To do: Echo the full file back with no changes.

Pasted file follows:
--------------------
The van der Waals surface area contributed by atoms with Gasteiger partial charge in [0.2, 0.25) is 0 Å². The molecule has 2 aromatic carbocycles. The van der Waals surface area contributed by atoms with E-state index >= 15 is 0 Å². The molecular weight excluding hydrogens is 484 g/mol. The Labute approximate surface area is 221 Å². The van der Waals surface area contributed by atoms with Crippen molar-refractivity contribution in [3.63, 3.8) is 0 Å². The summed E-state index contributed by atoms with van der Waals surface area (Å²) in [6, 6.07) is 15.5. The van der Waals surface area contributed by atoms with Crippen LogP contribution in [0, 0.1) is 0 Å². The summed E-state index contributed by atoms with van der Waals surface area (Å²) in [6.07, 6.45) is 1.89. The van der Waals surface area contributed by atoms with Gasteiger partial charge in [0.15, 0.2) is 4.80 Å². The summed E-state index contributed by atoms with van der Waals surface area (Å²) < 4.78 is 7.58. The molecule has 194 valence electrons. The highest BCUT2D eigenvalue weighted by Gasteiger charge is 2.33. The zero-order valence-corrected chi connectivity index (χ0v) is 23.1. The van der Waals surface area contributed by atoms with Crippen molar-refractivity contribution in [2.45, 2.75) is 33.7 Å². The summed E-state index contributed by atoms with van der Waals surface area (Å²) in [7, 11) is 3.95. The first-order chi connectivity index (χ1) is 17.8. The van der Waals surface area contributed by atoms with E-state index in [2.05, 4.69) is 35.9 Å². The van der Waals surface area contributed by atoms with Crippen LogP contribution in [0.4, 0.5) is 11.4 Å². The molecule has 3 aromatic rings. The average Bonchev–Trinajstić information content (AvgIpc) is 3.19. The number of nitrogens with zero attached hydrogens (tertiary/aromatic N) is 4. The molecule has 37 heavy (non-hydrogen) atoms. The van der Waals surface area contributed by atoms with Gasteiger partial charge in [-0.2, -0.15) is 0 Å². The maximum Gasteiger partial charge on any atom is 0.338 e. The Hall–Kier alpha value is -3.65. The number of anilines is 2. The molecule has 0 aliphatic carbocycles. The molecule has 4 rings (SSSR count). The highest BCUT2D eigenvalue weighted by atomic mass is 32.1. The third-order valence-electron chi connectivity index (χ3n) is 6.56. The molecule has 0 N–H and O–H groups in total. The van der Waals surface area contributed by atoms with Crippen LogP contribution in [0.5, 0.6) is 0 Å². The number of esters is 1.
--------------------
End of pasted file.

The van der Waals surface area contributed by atoms with Gasteiger partial charge in [0.2, 0.25) is 0 Å². The molecule has 2 aromatic carbocycles. The van der Waals surface area contributed by atoms with E-state index >= 15 is 0 Å². The molecular weight excluding hydrogens is 484 g/mol. The Labute approximate surface area is 221 Å². The van der Waals surface area contributed by atoms with Crippen molar-refractivity contribution in [3.63, 3.8) is 0 Å². The summed E-state index contributed by atoms with van der Waals surface area (Å²) in [6, 6.07) is 15.5. The van der Waals surface area contributed by atoms with Crippen LogP contribution in [0, 0.1) is 0 Å². The summed E-state index contributed by atoms with van der Waals surface area (Å²) in [6.07, 6.45) is 1.89. The van der Waals surface area contributed by atoms with Gasteiger partial charge in [0.15, 0.2) is 4.80 Å². The summed E-state index contributed by atoms with van der Waals surface area (Å²) < 4.78 is 7.58. The molecule has 194 valence electrons. The highest BCUT2D eigenvalue weighted by Gasteiger charge is 2.33. The zero-order valence-corrected chi connectivity index (χ0v) is 23.1. The van der Waals surface area contributed by atoms with Crippen molar-refractivity contribution in [2.45, 2.75) is 33.7 Å². The summed E-state index contributed by atoms with van der Waals surface area (Å²) in [7, 11) is 3.95. The first-order chi connectivity index (χ1) is 17.8. The van der Waals surface area contributed by atoms with E-state index in [2.05, 4.69) is 35.9 Å². The van der Waals surface area contributed by atoms with Crippen LogP contribution in [0.4, 0.5) is 11.4 Å². The molecule has 3 aromatic rings. The average Bonchev–Trinajstić information content (AvgIpc) is 3.19. The number of nitrogens with zero attached hydrogens (tertiary/aromatic N) is 4. The molecule has 37 heavy (non-hydrogen) atoms. The van der Waals surface area contributed by atoms with Gasteiger partial charge in [-0.2, -0.15) is 0 Å². The maximum Gasteiger partial charge on any atom is 0.338 e. The Hall–Kier alpha value is -3.65. The number of anilines is 2. The molecule has 0 aliphatic carbocycles. The molecule has 4 rings (SSSR count). The highest BCUT2D eigenvalue weighted by atomic mass is 32.1. The third-order valence-electron chi connectivity index (χ3n) is 6.56. The molecule has 0 N–H and O–H groups in total. The van der Waals surface area contributed by atoms with Crippen LogP contribution in [0.5, 0.6) is 0 Å². The number of esters is 1.